Lastly, relevant angiographic findings comprise numerous mass lesions with fluffy staining and early pooling of contrast media that progressively increase over time. The most prevalent feature of the angiogram is intense peripheral stain late in the arterial phase.

The diagnosis of PHA remains problematic owing to lack of obvious clinical and investigation features, which are typically analogous with other vascular tumors. A definite diagnosis requires histopathology via liver biopsy. Many reports recommend open liver biopsy because of better visualization and easier hemostasis, whereas percutaneous biopsy, a simpler method, is a safer and faster procedure without significant complications [13]. Post-biopsy hemorrhage is the primary concern in PHA because of its vascularity. Bleeding occurrence was reported in 9%, which can be managed by blood transfusion and hepatic arterial angioembolization.

Pathologically, PHA consists of four characteristics; multiple nodules, large dominant mass, mixed mass with nodule, and diffusely infiltrating micronodular tumor. The tumor has a pale white-yellow-gray color, a spongy appearance, and an ill-defined margin [3].

PHA is composed of pleomorphic atypical mesenchymal cells, polyhedral, and sometimes spindle-shaped [8]. Neoplastic cells contain prominent chromatin, atypical hyperchromic, and elongated nuclei with frequent mitoses. This tumor exhibits its own disorganized anastomosis vascular channels, ranging from dilated sinusoid or cavernous spaces to slit-like freely anastomosing vessels, formed by spindle-shaped cells [3]. Areas of necrosis, hemorrhage, and calcification are reported in 80% of specimens.

There are no specific immunochemistry markers. A recent report stated that the most sensitive and specific marker is ERG expression, with a 100% sensitivity, followed by CD34 (87.5%), CD31 (87.2%), and factor VIII (41.7%), respectively [8].

For the treatment of PHA, there is a paucity of effective therapeutic approaches. Surgical resection remains a promising treatment for PHA. Radiosurgery with R0 resection is the sole curative treatment. Adjuvant chemotherapy provides further survival benefit with reported median survival up to 17 months [10]. Liver transplantation is contraindicated in PHA owing to high recurrence and poor prognosis regardless of liver transplantation.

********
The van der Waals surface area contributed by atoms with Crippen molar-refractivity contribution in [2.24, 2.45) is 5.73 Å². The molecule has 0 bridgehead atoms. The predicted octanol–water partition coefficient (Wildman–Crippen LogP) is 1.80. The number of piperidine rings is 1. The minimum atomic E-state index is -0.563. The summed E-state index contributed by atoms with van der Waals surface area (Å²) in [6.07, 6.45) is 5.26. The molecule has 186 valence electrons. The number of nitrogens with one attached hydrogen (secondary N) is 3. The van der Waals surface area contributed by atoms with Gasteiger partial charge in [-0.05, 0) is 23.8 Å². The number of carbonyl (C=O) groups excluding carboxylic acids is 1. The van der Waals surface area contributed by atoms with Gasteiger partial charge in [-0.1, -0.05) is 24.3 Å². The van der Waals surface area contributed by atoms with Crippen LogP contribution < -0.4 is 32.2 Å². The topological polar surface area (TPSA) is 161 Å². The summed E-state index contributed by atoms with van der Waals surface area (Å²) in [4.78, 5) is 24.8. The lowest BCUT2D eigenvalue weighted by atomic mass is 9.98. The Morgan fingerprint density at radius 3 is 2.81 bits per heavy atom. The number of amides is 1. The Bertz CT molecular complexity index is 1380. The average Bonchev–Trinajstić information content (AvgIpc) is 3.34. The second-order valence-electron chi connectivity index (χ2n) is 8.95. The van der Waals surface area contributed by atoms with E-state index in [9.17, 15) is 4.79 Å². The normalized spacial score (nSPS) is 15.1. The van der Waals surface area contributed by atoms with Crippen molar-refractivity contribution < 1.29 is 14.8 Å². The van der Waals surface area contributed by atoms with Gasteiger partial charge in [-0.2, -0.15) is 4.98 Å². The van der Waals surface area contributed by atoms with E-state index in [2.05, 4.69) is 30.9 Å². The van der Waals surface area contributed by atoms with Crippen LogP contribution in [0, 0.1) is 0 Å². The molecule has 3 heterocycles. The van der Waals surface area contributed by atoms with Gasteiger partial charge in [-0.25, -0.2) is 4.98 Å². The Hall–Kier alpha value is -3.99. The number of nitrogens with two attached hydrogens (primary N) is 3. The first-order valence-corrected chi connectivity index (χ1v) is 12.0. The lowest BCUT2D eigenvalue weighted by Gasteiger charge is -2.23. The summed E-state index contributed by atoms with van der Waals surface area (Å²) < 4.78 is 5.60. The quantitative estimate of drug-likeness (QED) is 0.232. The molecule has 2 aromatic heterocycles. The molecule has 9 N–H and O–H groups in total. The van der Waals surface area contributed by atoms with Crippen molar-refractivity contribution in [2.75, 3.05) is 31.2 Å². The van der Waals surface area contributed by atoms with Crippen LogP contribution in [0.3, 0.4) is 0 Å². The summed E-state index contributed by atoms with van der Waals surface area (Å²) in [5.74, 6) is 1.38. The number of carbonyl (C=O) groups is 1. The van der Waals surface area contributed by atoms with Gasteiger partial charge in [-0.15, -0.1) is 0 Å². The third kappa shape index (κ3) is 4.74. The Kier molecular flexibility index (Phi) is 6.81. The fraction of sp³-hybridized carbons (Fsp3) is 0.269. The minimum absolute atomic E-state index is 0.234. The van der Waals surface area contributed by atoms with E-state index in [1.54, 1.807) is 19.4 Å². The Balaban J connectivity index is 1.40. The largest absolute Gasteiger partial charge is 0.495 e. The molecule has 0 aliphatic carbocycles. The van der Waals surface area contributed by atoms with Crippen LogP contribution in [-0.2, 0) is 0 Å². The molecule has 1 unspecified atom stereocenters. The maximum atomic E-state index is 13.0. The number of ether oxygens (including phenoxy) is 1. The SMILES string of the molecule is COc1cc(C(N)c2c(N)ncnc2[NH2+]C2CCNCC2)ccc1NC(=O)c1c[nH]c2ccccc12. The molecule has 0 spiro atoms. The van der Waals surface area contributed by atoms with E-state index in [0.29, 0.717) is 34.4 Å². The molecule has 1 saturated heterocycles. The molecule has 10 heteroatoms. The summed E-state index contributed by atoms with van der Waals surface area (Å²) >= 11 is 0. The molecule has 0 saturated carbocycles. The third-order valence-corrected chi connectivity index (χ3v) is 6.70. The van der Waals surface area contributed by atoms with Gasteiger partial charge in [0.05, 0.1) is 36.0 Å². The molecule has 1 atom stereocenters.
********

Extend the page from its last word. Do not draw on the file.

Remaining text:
Chemotherapy is considered a palliative treatment in patients who are not surgical candidates. Many chemotherapy regimens have been demonstrated in various reports, none of which appear to be superior. Salvage chemotherapy with 5-fluorouracil/carboplatin/doxorubicin/ifosfamide improves survival in 50% of patients, based on its antiangiogenic properties. The limited efficacy of molecular treatment including bevacizumab, sorafenib, and sunitinib cannot be recommended. TACE is effective in patients with a dominant mass. Reports have shown that TACE with either lipiodol/cisplatin or lipiodol/mitomycin/Adriamycin is beneficial in 50% of patients [14, 15]. Radiotherapy is not a treatment option for PHA due to the intrinsic radio-resistant property of tumor cells.

PHA carries a grave prognosis. Postdiagnosis median survival without treatment is approximately 1–6 months, with 3% surviving longer than 2 years [4, 9, 10]. For patients who underwent surgical resection either with or without adjuvant chemotherapy, the median survival is approximately 17 months [10]. Curative surgery is difficult to perform in more than 80% of cases because of the advanced stage at diagnosis [4]. The most common cause of death is liver failure, accounting for 50% of cases, followed by hemoperitoneum from spontaneous tumor rupture (25%). Other causes of death are metastasis disease, infection, renal failure, and heart failure (3%) [4, 10]. Distant metastasis makes up more than 60% of cases, which are diagnosed post-mortem. The most common site of metastasis is the lungs, spleen, and bone, respectively. Complications are reported for 17–27% of individuals [4].

In conclusion, PHA is a rare, hepatic, and malignant tumor, which physicians may not recognize as it mimics other liver tumors resulting in late diagnosis. Clinical presentations are variable from mild to severe symptoms, and fetal complications may be present. Spontaneous tumor rupture or liver failure may commonly occur. Diagnosis of the disease in the early stage with CT or MRI and histopathology provides survival benefit. However, prognosis is still poor despite chemotherapy treatment.

The authors acknowledge Dr. Poowadon Wetwittayakhlung for providing histological pictures for these cases.

Informed consent was obtained for this case series report. The names of the subjects are not mentioned in this case series, and no identifying image has been included for these cases.

The authors have no conflicts of interest to declare.

There are no funding sources to report.

N. Rujeerapaiboon wrote the manuscript, and P. Wetwittayakhlang wrote and supervised the writing of the manuscript and provided the clinical information of all cases. Both authors read and approved the final manuscript.